On the Central Coast, the average price is $5.53, which is eight cents higher than last week, seven cents higher than last month and $1.18 higher than last year. In Riverside, the average per-gallon price is $5.44, which is 14 cents higher than last week, 23 cents higher than last month and $1.12 higher than a year ago. In Bakersfield, the $5.46 average price is eight cents higher than last Thursday, three cents higher than last month and $1.10 higher than a year ago today.

“Oil Price Information Service reports that several local refineries are undergoing unplanned maintenance as fuel inventories are at their lowest levels in a decade, which caused Los Angeles wholesale gas prices to rise sharply this week,” said Auto Club spokesperson Doug Shupe. 

The Weekend Gas Watch monitors the average price of gasoline. As of 9 a.m. on Sept. 22, averages are:

Sept 22 22
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Newsom signs legislation to support California Native communities

Advances equity, inclusion and highlights the unique history, culture and government of tribes in the Golden State



Governor Gavin Newsom signed several bills to support California Native communities (Photo Credit: Office of the Governor)

SACRAMENTO – Today on Native American Day, Governor Gavin Newsom signed several bills to support California Native communities and build on the Administration’s work to promote equity, inclusion and accountability throughout the state.

AB 1314 establishes a statewide emergency alert system for missing Native people 

In a ceremony joined by leaders of Native American tribes from across California, the Governor signed AB 1314 by Assemblymember James C. Ramos (D-Highland) to help address the ongoing crisis of missing and murdered Native people from communities across the country.

Under AB 1314, local law enforcement will be able to request that the California Highway Patrol activate an emergency Feather Alert, similar to an Amber or Silver alert, to assist in search efforts for a Native person who has been reported missing under suspicious circumstances.

“As we lift up the rich history and contributions of California’s diverse tribal communities today, the state recommits to building on the strides we have made to redress historical wrongs and help empower Native communities,” said Governor Newsom. “Today’s measures continue to move these efforts forward, including a new emergency alert system that will provide us with additional critical tools needed to address the crisis of Missing and Murdered Indigenous People. I thank all the legislators and tribal partners whose leadership and advocacy help light the path forward in our work to build a better, stronger and more just state together.”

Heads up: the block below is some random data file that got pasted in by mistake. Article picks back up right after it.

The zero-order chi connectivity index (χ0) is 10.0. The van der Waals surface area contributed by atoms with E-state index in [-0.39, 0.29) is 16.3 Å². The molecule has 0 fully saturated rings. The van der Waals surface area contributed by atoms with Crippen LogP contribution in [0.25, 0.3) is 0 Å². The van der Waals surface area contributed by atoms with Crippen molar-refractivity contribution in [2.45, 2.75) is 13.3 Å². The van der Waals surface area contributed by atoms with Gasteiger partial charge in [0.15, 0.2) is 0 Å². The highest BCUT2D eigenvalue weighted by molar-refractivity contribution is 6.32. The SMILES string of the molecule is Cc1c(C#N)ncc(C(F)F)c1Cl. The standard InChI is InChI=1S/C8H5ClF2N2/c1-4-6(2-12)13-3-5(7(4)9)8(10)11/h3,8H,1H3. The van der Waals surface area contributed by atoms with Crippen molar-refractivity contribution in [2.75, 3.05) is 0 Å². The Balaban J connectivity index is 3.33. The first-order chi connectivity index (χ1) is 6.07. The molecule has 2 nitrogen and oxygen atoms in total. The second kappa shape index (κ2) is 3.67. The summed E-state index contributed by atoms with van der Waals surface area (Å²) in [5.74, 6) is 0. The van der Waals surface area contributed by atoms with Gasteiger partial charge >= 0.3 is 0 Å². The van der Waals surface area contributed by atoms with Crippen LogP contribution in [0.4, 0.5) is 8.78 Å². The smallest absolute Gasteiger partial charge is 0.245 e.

Governor signs AB 1314 alongside Assemblymember Ramos, Tribal Affairs Secretary Christina Snider and leaders of Native American tribes from across the state (Photo Credit: Office of the Governor)

“AB 1314 will help us get the word out sooner when an individual is missing or endangered, enlisting the help of the public for tips and leads as soon as possible when quick action is critical,” said Assemblymember Ramos. “I thank the Governor for signing this vital measure – creating an alert system was a top recommendation from tribal leaders for addressing the crisis of Missing and Murdered Indigenous People.”

The state budget this year invests $12 million over three years to fund tribally-led programs to help address the crisis of Missing and Murdered Indigenous People on tribal lands. This investment built on last year’s investment of $5 million to fund training and guidance for law enforcement agencies and tribal governments to improve public safety on tribal lands and study challenges related to the reporting and identification of missing and murdered Native peoples, particularly women and girls.

AB 1936 re-designates UC Hastings College of the Law and advances restorative justice efforts for Native peoples who suffered mass killings orchestrated by the college’s founder

Governor Newsom also signed AB 1936 by Assemblymember Ramos, which re-designates the University of California’s Hastings College of the Law as the College of the Law, San Francisco and advances restorative justice efforts for Round Valley Indian Tribes and Yuki people whose ancestors suffered mass killings and other atrocities funded and supported by college founder Serranus Hastings in the mid-19th century. 

AB 1936 also outlines several restorative justice initiatives that the College intends to pursue, such as renaming the law library with a Native language name, annually reading a statement of the atrocities Hastings committed against the Yuki people and providing collaborative opportunities for Round Valley tribal students to gain debate and writing experience, among other efforts.  

AB 2022 will remove the racist and sexist slur squaw from all geographic features and place names in California

Under AB 2022 by Assemblymember Ramos, the racist and sexist term “squaw” will be removed from all geographic features and place names in the state, and a process to review petitions to change offensive or derogatory place names will be created. This comes on the heels of federal action this month to complete the removal of this slur from nearly 650 geographic features across the country, including several name changes advanced by California based on extensive tribal engagement. The Newsom Administration has launched a series of ongoing actions to identify and redress discriminatory names of features attached to the State Parks and transportation systems.   

Governor Newsom also signed AB 1703 by Assemblymember Ramos, the California Indian Education Act. The measure encourages local educational agencies and charter schools to form California Indian Education Task Forces in partnership with local tribes to develop curricular materials that highlight the unique history, culture and government of tribes in their region.